Paul Pogba’s late goal broke Australian resistance

Paul Pogba’s late goal broke Australian resistance as France started with a win in Group C and history was made with the World Cup’s first VAR goal.

The video assistant referee penalised Australia’s Josh Risdon for a sliding challenge on Antoine Griezmann, allowing the Atletico Madrid forward to dispatch a penalty, the first World Cup goal influenced by VAR.

However, a moment of madness from French defender Samuel Umtiti, who handled Aaron Mooy’s free-kick, enabled Australia to equalise through Mile Jedinak’s penalty in Kazan.

And they looked on course to hold one of the pre-tournament favourites until Pogba’s lobbed effort deflected off Australia full-back Aziz Behich and the crossbar to fall inches over the goal-line.

Amid the large clusters of gold provided by around 10,000 Socceroos supporters, France initially assumed control of this Group C opener despite the long journey from their Moscow training base.

Kylian Mbappe sparkled early on, racing beyond the Australia backline to test goalkeeper Mat Ryan after 93 seconds.

That sparked a concerted offensive by Didier Deschamps’ team but Australia stemmed the tide as the half progressed.

Going behind stirred Australia into a response in the second period and Aston Villa’s Jedinak converted a penalty after Umtiti had senselessly handled another dangerous Mooy delivery.

But Pogba’s winner, confirmed by goal-line technology, ensured France opened the tournament with three points.

Technology provided the talking points in an otherwise flat encounter that failed to inspire.

In a frenetic four minutes during the second half, which was totally out of keeping with the rest of the game, VAR was used twice to influence goals.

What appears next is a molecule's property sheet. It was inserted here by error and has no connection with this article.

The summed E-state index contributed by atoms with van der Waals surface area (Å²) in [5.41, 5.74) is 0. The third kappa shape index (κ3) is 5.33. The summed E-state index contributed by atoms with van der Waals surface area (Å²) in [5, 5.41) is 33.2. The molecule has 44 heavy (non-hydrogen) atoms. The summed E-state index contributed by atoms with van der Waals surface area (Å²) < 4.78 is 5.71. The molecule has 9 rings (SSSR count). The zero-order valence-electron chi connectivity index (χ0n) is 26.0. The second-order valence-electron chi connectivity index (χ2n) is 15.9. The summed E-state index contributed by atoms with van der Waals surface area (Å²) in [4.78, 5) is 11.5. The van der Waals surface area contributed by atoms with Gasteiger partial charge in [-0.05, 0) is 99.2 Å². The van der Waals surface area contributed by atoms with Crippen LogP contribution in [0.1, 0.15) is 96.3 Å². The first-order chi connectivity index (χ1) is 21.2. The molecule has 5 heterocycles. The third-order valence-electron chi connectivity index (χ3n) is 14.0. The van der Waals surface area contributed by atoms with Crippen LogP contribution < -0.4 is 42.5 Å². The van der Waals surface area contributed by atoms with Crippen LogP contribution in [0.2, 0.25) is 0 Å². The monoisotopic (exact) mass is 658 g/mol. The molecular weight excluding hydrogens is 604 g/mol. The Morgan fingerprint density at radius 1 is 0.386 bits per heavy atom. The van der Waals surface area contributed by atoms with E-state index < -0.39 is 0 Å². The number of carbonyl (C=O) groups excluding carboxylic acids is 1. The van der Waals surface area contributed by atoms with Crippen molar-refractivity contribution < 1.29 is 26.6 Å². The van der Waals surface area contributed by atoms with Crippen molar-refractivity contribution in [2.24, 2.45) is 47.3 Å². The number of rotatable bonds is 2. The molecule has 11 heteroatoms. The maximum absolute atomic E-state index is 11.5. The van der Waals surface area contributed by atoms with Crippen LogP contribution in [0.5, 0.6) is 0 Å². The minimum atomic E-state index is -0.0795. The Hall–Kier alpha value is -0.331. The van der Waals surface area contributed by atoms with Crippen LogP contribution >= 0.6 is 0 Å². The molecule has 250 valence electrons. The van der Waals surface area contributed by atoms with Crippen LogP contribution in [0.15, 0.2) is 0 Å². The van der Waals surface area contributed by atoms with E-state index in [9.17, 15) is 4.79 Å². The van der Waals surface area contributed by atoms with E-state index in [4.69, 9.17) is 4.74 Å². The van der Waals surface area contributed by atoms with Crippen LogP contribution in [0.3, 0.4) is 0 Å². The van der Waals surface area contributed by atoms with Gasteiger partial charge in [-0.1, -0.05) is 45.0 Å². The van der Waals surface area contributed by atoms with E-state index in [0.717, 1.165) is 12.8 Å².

Risdon was the first player to be adversely affected with a penalty awarded a minute after the Australia full-back appeared to touch the ball onto Griezmann before the striker went down.

Bert van Marwijk’s side then received a penalty of their own, with Umtiti’s handball confirmed by Uruguayan referee Andres Cunha after it had been checked on VAR.

To round off proceedings, Pogba’s lobbed winner was given by goal-line technology, with Australian goalkeeper Ryan pleading to play on.

France fail to fire

While all the pre-match talk was of France’s much vaunted front three, Ousmane Dembele, Griezmann and Kylian Mbappe were largely ineffective.

Mbappe – the youngest Frenchman to play in a major tournament at 19 years and six months – offered the most danger but was contained by a well-drilled Australian defence, coupled with a plodding French midfield.

Griezmann did score from the penalty spot, but he looked a shadow of the player who scored seven times and provided two assists in his past two major tournaments.

Both he and Dembele were withdrawn after 70 minutes after largely anonymous displays.

Olivier Giroud, Griezmann’s replacement, struggled to get involved but he crucially laid the ball into Pogba, advancing from midfield, for the winning goal.

Brave Australia

Following the shock resignation of coach Ange Postecoglou in November, who said the job had taken its toll both “personally and professionally”, Van Marwijk has had limited time to prepare.

However, while he has had just four friendlies in charge, his side looked well worthy of earning a creditable draw.

Australia are aiming to emulate their achievements in 2006, the only time they have previously qualified from the group stages in four appearances at the finals.

With Huddersfield’s Mooy marshalling midfield alongside Jedinak, they were compact and well organised.

Mooy’s deliveries also offered an attacking thrust and France goalkeeper Lloris saved well after a dangerous free-kick was flicked towards his own goal by France midfielder Corentin Tolisso.

While Australia may have only managed two victories in 14 fixtures at the World Cup, there was enough promise in this showing to suggest they can approach their next game against Denmark on Thursday with optimism.

Courtesy : BBC News


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